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How the Affordable Housing Project in Kenya is Revolutionizing the Financial Landscape

The Affordable Housing Project (“the Project”) was developed as a means of safeguarding the right under Article 43(1)(b) of the Constitution of Kenya, 2010 to accessible and adequate housing. The Project is targeted towards low and middle-income households who have long been precluded from homeownership. Since its inception, there have been 20 developments in various cities in Kenya with the government promising to kick-start more projects this year.

Despite the Project being geared towards the realization of social rights, it has had ripple effects on various sectors including the financial sector. The Project, through the Finance Act, 2023 introduced the Affordable Housing Levy (“the Levy”) as a means of diversifying the sources of funding to reduce overreliance on mortgage facilities.

The Housing Levy had seen employers deduct their employees’ salaries and direct them to the Affordable Housing Fund, sparking a public uproar and eventually leading to litigation. The High Court, led by a three-judge bench on 28th November 2023 held that the provisions of the Affordable Housing Levy were unconstitutional and rightly suspended its implementation. This prompted the government to work on the Affordable Housing Act, 2024 culminating in its assent by the President on 19th March, 2024.

Accordingly, taxpayers and employers are required to remit the housing levy from the end of March 2024 at the rate of 1.5% of the employee’s gross salary which ought to be matched by the employer.



How Has the Affordable Housing Project Benefitted the Financial Sector?

In an effort to streamline the financing of the Affordable Housing Project, the Government created the Kenya Mortgage Refinance Company (KMRC), a public-private company mandated to provide long-term funding to financial institutions to provide loans to homeowners.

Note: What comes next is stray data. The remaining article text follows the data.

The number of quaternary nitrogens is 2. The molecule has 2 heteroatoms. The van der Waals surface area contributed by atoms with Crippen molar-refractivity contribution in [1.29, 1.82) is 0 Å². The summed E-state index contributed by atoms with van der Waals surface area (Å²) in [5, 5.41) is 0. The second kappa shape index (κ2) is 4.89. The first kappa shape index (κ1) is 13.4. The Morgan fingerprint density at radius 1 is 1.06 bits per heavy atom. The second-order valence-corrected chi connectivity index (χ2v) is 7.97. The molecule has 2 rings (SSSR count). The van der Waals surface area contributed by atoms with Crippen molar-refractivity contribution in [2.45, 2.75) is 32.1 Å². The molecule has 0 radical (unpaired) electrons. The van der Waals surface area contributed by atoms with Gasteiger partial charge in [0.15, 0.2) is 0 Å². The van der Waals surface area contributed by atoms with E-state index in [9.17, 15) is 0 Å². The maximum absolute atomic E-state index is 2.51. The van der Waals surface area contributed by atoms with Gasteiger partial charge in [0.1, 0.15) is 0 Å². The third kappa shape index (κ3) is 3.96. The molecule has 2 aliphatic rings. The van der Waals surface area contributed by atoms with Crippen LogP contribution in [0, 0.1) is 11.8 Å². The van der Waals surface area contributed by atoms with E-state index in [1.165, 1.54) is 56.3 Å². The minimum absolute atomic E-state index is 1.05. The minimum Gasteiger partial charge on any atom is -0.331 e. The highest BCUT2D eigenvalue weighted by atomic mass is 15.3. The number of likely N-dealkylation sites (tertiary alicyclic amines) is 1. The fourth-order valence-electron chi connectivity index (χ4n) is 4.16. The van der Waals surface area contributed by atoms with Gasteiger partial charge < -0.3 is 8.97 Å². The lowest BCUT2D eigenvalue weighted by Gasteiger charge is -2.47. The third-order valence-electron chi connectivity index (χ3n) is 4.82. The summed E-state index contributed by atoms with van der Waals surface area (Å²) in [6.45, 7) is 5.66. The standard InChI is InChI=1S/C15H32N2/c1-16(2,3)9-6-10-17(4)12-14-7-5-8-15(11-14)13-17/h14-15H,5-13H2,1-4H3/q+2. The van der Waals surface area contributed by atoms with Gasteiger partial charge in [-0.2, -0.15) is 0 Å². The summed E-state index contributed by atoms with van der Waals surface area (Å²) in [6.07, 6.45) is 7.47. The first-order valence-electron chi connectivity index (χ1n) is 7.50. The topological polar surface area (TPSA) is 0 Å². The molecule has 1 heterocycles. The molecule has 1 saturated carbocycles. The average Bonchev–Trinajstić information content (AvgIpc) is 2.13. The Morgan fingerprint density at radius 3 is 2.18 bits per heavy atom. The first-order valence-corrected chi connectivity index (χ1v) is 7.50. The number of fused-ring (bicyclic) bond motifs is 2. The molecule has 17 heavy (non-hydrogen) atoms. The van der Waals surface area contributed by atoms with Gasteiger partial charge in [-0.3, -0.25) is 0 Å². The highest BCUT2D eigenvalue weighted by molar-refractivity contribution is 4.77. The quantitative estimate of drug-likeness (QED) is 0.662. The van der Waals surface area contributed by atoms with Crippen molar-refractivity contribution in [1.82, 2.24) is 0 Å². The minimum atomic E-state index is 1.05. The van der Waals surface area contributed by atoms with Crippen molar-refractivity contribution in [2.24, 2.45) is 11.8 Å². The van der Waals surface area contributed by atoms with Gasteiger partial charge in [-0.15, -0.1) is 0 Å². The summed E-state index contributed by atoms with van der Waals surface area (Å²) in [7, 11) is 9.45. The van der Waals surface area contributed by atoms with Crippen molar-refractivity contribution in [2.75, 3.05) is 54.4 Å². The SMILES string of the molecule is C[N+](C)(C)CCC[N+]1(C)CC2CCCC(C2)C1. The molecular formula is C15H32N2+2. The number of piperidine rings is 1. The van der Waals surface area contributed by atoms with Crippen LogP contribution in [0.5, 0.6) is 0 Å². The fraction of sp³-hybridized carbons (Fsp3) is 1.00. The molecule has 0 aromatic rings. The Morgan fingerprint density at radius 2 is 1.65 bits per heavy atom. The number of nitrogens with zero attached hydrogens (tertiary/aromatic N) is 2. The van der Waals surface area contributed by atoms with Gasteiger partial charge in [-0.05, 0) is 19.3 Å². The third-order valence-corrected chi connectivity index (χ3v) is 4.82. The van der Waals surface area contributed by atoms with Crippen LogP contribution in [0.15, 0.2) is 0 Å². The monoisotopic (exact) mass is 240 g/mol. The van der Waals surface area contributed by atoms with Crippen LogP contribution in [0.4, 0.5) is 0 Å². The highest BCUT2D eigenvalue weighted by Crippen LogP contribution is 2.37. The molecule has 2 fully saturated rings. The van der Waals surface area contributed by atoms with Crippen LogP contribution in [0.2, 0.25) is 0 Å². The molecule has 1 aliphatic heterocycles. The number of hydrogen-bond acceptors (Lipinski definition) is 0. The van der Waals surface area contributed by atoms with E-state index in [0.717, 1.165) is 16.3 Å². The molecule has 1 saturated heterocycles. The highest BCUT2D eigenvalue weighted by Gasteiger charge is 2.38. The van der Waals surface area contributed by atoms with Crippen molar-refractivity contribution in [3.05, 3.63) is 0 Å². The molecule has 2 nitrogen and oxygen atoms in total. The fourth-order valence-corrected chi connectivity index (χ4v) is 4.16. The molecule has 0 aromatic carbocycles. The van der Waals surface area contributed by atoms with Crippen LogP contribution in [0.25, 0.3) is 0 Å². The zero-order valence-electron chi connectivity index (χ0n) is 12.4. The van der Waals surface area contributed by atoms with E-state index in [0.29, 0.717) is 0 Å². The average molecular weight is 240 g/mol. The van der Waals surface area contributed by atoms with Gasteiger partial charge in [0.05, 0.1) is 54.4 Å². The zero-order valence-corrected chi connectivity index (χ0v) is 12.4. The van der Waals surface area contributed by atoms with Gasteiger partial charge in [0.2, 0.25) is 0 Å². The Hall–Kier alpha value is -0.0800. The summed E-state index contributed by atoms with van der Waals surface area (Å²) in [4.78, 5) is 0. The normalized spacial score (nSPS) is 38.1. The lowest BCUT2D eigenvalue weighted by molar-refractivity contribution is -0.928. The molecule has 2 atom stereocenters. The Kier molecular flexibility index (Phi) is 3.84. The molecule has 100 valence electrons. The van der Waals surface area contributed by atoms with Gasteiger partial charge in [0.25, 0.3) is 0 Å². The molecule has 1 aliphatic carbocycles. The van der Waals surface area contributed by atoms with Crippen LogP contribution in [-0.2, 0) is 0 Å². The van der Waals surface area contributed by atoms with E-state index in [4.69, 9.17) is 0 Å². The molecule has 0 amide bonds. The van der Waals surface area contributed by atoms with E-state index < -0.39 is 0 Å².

The Company is supervised by both the Central Bank of Kenya as a money lender and the Capital Markets Authority as a bond issuer. The Company, dabbling as a financial institution, mortgage market and a bond issuer, poses several benefits to the economy.

1. Enhancing Mortgage Affordability and Financial Stability through Long-Term Loans

KMRC offers longer-term loans hence improving the affordability of mortgage loans for borrowers. This is because longer maturities lead to lower monthly payments, making homeownership more accessible. It has also resulted in the creation of a safety net for the financial system against illiquidity. As a result of a reliable source of liquidity, banks and SACCOs are encouraged to issue long-term loans. This contributes to the stability of the financial system, as institutions are less likely to face liquidity crises.


2. Fostering Financial Inclusion

KMRC has also lowered the barrier to entry for small, medium and micro-financial institutions. By making long-term funding easily accessible, these financial entities like SACCOs can enter the mortgage market. This consequently leads to increased competition and better products and services for consumers.